Ōkahu Bay has experienced environmental devastation for more than 100 years, after Auckland's sewage was discharged into Ōkahu Bay in 1914.
Ngāti Whātua Ōrakei uri Moana Tamaariki-Pohe says the contamination led to her whānau being sick and diagnosed with typhoid.
"There are still whanau today that were down there and, you know, speak of the hurt," Tamaariki-Pohe says.
But the Tamaariki whānau has never lost their connection to the area or traditional mātauranga practices, taught to them by their father, Tamaiti Tamaariki.
"It was all around knowing what species of fish to catch at what period and in terms of tides, in terms of the maramataka, in terms of spawning season."
Tamaiti and other kaumātua had a vision for Ōkahu to be restored to full health, with ecologist Richelle Kahui-McConnell using kūtai or mussels to bring Ōkahu back to life.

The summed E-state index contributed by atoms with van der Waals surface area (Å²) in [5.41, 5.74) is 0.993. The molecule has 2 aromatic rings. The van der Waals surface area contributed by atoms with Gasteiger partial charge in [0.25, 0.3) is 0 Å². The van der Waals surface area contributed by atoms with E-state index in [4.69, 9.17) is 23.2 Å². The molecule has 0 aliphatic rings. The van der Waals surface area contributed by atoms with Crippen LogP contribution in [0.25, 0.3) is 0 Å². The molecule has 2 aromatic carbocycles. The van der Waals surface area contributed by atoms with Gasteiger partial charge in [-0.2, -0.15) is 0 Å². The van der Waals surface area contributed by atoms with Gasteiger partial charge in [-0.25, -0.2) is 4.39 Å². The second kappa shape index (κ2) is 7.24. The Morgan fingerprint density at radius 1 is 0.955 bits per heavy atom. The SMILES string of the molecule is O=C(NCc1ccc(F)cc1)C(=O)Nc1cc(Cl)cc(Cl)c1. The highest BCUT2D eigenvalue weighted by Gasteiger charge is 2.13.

Kūtai are called the 'kidneys of the sea' - they can remove heavy metals and harmful bacteria, clearing the water and stabilising the seafloor.
Once prolific in the Hauraki Gulf, kūtai are now virtually extinct here with around 1500 kilometres of mussel beds decimated by commercial dredging.
But both Tamaariki-Pohe's father and Kahui-McConnell never lived to see the completion of the 10-year project and witness the final drop of more than 60 tonnes of kūtai shipped in from the Coromandel a few weeks ago.
The mussel drops are already having their desired effect on Ōkahu Bay's water quality.
"The water looks different, smells different, it tastes different and feels different," Tamaariki-Pohe says.
"The amount of people that you see on the beach now that come here to swim, you wouldn't have seen that a year ago."
Tamaariki-Pohe and Donna believe everyone has a role in being a kaitiaki, helping the Taiao to heal.
"Ōkahu is a really great example of what others can be doing elsewhere."